By Bryan Caplan
Unhappy? My advice is to focus on your work. It helps you forget your woes, and once your life has improved, you’ve got something to show for your time of troubles. A fascinating passage from Robert Lane’s The Loss of Happiness in Market Democracies concurs:
What do people do when faced with adversity?… [T]he actual incidence of social stressors did not differ much by social class… but… coping strategies differed greatly. Whereas the middle- and upper-class strategies were often to plunge into work, a strategy that had a therapeutic effect on some sources of misery, the working-class strategies more often employed expressive acts like drinking and aggression, acts which only made matters worse. Thus, the relation between money and well-being is mediated by the superior coping strategies of those with more education and more money.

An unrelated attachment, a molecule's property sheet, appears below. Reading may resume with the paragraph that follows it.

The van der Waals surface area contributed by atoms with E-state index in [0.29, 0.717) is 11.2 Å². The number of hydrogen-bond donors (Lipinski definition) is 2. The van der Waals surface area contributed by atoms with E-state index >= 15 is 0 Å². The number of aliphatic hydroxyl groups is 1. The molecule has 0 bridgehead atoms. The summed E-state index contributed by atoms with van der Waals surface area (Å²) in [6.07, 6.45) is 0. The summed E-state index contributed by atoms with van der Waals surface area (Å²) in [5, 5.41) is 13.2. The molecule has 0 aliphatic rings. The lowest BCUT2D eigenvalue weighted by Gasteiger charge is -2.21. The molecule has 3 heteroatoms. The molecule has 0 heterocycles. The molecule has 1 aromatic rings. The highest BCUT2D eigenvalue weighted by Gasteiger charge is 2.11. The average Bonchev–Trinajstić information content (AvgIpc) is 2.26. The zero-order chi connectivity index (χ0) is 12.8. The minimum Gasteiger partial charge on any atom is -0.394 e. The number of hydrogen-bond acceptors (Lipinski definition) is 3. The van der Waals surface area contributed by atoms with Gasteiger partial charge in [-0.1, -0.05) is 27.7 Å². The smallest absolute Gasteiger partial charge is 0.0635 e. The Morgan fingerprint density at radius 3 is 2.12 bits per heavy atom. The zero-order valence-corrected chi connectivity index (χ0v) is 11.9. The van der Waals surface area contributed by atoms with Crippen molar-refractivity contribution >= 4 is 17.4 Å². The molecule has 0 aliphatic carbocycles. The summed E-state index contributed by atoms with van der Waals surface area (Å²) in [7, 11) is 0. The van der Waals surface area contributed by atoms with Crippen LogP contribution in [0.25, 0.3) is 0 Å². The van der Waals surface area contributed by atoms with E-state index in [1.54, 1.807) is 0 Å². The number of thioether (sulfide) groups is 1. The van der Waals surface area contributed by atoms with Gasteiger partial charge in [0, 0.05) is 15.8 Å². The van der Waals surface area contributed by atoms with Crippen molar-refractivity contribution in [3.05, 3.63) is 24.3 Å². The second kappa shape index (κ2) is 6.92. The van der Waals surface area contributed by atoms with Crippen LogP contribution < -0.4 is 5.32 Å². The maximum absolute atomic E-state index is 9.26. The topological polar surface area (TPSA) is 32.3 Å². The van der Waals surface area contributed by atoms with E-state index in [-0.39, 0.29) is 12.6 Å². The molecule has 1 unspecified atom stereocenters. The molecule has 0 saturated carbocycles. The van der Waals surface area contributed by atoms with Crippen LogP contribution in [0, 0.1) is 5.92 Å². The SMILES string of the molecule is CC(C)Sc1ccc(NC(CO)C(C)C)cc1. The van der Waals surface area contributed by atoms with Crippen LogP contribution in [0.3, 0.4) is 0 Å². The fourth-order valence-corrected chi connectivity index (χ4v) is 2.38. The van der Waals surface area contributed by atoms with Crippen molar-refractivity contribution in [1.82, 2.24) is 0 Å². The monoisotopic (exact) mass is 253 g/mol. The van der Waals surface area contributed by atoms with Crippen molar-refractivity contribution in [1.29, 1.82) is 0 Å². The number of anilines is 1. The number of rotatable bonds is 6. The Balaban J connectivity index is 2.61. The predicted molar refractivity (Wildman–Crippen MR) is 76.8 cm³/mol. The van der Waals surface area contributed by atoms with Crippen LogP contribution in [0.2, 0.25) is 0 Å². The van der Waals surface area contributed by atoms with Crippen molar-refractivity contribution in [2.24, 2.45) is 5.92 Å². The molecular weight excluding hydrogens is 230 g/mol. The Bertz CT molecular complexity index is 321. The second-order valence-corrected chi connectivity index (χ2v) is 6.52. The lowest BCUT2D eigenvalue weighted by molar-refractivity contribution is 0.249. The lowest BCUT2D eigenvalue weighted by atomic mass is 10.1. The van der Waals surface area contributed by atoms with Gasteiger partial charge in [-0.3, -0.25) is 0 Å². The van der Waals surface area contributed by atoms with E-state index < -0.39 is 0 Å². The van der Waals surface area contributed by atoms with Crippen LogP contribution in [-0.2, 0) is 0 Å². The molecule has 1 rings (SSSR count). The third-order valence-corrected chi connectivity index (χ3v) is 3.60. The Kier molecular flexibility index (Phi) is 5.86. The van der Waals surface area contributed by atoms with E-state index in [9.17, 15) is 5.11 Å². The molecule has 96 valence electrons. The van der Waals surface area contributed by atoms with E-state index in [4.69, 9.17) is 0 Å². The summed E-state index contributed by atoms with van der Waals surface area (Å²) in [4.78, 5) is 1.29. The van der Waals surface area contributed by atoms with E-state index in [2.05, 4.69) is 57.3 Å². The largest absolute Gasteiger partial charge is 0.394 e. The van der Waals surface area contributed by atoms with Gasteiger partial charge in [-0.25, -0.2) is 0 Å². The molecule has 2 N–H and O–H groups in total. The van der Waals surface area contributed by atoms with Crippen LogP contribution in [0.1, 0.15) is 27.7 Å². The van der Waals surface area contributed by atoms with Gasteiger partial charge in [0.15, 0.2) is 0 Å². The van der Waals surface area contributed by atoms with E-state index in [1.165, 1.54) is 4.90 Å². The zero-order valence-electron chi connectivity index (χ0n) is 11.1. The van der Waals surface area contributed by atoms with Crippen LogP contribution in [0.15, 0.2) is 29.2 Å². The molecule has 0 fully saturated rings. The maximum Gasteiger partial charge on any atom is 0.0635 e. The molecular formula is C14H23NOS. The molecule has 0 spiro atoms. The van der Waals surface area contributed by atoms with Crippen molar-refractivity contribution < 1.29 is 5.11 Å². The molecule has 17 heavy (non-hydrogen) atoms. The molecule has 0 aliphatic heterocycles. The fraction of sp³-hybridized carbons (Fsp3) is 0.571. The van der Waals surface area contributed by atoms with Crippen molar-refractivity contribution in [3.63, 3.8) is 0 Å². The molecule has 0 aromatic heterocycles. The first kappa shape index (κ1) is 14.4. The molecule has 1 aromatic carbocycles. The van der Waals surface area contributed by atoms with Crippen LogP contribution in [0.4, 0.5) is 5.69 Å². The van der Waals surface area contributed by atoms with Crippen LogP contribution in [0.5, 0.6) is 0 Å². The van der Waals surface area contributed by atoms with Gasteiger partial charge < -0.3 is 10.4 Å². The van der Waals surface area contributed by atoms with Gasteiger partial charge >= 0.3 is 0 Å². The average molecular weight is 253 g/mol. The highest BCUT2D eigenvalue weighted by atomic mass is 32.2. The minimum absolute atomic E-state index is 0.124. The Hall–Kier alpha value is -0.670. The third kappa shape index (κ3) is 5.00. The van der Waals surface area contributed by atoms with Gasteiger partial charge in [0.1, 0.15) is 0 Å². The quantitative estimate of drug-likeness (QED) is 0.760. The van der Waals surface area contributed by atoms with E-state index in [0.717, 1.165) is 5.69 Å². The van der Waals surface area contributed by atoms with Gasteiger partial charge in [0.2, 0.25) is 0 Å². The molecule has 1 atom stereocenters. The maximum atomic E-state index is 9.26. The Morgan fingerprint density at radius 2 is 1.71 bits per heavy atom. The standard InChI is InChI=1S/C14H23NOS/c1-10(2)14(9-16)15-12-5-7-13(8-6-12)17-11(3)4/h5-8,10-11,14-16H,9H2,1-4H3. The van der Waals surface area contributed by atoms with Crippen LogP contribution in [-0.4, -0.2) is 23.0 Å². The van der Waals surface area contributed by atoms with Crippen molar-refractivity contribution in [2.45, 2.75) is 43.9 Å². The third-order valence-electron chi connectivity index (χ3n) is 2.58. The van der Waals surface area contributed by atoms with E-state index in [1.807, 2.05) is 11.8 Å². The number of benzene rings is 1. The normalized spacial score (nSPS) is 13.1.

P.S. Lane’s claim is quite consistent with the thesis of my paper with Scott Beaulier, “Behavioral Economics and Perverse Effects of the Welfare State.”